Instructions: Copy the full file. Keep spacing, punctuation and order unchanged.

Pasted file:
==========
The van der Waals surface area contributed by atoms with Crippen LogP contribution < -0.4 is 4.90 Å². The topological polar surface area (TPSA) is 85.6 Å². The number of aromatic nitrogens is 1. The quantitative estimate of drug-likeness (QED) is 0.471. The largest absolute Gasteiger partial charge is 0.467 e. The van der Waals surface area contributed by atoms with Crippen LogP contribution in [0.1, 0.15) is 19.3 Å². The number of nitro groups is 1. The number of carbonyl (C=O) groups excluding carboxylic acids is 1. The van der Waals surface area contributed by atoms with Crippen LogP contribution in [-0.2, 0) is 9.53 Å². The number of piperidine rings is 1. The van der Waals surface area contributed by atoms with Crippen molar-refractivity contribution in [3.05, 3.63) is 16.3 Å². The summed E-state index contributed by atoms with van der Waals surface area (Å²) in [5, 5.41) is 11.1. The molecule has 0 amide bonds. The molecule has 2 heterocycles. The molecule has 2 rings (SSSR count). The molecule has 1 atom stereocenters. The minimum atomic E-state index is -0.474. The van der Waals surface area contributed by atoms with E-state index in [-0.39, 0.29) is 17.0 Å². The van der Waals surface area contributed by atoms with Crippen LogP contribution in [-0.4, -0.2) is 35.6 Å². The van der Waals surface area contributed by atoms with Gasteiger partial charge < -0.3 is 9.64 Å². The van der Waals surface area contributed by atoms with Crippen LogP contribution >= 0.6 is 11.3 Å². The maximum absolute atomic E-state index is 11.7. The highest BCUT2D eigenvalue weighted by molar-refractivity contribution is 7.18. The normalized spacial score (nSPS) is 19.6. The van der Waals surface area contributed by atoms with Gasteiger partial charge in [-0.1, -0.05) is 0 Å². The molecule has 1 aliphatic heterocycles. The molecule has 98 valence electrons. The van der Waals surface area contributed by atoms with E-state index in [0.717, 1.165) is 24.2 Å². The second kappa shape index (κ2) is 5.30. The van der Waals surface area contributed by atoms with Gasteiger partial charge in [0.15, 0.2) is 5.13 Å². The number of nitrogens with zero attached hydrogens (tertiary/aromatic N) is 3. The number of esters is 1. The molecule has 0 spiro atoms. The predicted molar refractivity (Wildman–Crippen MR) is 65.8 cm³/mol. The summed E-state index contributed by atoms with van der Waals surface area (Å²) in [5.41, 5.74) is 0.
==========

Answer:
The van der Waals surface area contributed by atoms with Crippen LogP contribution < -0.4 is 4.90 Å². The topological polar surface area (TPSA) is 85.6 Å². The number of aromatic nitrogens is 1. The quantitative estimate of drug-likeness (QED) is 0.471. The largest absolute Gasteiger partial charge is 0.467 e. The van der Waals surface area contributed by atoms with Crippen LogP contribution in [0.1, 0.15) is 19.3 Å². The number of nitro groups is 1. The number of carbonyl (C=O) groups excluding carboxylic acids is 1. The van der Waals surface area contributed by atoms with Crippen LogP contribution in [-0.2, 0) is 9.53 Å². The number of piperidine rings is 1. The van der Waals surface area contributed by atoms with Crippen molar-refractivity contribution in [3.05, 3.63) is 16.3 Å². The summed E-state index contributed by atoms with van der Waals surface area (Å²) in [5, 5.41) is 11.1. The molecule has 0 amide bonds. The molecule has 2 heterocycles. The molecule has 2 rings (SSSR count). The molecule has 1 atom stereocenters. The minimum atomic E-state index is -0.474. The van der Waals surface area contributed by atoms with E-state index in [-0.39, 0.29) is 17.0 Å². The van der Waals surface area contributed by atoms with Crippen LogP contribution in [-0.4, -0.2) is 35.6 Å². The van der Waals surface area contributed by atoms with Gasteiger partial charge < -0.3 is 9.64 Å². The van der Waals surface area contributed by atoms with Crippen LogP contribution >= 0.6 is 11.3 Å². The maximum absolute atomic E-state index is 11.7. The highest BCUT2D eigenvalue weighted by molar-refractivity contribution is 7.18. The normalized spacial score (nSPS) is 19.6. The van der Waals surface area contributed by atoms with Gasteiger partial charge in [-0.1, -0.05) is 0 Å². The molecule has 1 aliphatic heterocycles. The molecule has 98 valence electrons. The van der Waals surface area contributed by atoms with E-state index in [0.717, 1.165) is 24.2 Å². The second kappa shape index (κ2) is 5.30. The van der Waals surface area contributed by atoms with Gasteiger partial charge in [0.15, 0.2) is 5.13 Å². The number of nitrogens with zero attached hydrogens (tertiary/aromatic N) is 3. The number of esters is 1. The molecule has 0 spiro atoms. The predicted molar refractivity (Wildman–Crippen MR) is 65.8 cm³/mol. The summed E-state index contributed by atoms with van der Waals surface area (Å²) in [5.41, 5.74) is 0.